- Lockdown and working from home are further motivating first home buyers who are able to meet the house price increases
- There is some general nervousness around interest rates
- An increasing number of people are relocating to Christchurch for better prices and housing quality
Bay of Plenty
- More people want bridging finance, so they can bid at auctions without selling and eliminate the risk of having nowhere to live, but lenders are increasing the qualifying criteria
- Building costs and council development contributions are increasing and causing funding issues for some buyers
- There is some concern about how fast interest rates will rise, coupled with borrowers choosing shorter term rates just for affordability, even though rates are very low
- More properties seem to be available for first home buyers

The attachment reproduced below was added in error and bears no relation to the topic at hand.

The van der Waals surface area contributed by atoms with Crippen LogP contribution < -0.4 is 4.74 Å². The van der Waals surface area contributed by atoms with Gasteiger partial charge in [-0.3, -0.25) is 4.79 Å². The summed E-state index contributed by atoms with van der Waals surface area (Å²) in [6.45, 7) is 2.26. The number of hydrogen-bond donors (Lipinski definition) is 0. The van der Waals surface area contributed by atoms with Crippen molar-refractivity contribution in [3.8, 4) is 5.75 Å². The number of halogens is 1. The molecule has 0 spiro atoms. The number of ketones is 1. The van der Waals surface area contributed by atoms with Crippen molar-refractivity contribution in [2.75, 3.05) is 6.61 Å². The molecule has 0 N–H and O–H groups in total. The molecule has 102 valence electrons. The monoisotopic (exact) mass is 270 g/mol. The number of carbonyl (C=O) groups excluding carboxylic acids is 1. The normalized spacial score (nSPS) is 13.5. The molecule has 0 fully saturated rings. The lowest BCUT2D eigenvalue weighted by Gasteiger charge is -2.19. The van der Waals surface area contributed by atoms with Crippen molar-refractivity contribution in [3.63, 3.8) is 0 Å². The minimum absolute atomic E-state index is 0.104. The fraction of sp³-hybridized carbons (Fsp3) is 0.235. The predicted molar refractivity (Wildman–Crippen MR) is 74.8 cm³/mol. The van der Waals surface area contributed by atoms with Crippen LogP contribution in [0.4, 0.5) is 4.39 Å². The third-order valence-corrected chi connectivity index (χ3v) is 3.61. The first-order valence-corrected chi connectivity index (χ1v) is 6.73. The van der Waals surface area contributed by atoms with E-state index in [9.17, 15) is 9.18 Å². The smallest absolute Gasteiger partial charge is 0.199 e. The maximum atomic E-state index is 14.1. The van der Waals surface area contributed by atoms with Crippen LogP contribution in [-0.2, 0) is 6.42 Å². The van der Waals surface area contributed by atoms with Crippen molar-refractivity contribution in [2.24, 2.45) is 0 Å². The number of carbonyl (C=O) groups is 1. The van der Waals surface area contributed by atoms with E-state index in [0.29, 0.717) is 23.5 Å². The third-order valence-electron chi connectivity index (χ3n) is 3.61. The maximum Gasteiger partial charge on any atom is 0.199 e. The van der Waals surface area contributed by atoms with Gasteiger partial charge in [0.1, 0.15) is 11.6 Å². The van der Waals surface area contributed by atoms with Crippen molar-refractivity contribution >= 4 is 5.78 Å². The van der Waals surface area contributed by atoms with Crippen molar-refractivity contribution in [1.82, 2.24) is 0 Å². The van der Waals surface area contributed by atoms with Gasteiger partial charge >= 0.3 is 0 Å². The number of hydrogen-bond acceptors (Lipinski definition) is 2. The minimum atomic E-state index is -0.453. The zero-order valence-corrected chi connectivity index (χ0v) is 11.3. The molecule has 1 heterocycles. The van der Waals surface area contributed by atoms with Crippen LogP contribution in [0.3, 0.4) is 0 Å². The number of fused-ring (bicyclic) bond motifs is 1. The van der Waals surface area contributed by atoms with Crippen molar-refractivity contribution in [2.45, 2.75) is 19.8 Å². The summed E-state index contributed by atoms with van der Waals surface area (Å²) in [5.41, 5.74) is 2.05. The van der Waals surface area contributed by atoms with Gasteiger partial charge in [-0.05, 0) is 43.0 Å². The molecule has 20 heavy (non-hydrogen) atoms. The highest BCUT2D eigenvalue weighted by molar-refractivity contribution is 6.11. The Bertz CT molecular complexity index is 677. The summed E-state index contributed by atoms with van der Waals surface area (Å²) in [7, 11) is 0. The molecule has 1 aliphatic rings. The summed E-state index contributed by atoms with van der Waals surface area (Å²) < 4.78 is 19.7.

- Tauranga housing supply is being further stretched by strong demand from Aucklanders who want to move; some are buying houses unseen for very high prices
- In general, banks are making it more difficult to borrow, to the point where one bank almost seems to be avoiding lending
- The housing market is still busy and there’s been a clear increase in first home buyer enquiries in last few weeks
- Applications for home improvement loans have increased
- New regulations mean banks are tightening both their lending criteria and their focus on borrowers’ expenses
- Non-bank lending is increasing
- There’s good interest from first home buyers, but not many are qualifying for lending due to slight declines in their financial situations and increasing bank restrictions
- More people are undertaking substantial renovations, because they don’t think purchase offers that are subject to selling their own home will be accepted
- Despite a lack of listings, more first home buyers are now including prudent conditions in offers, such as subject to builders report or finance, even if it means they miss out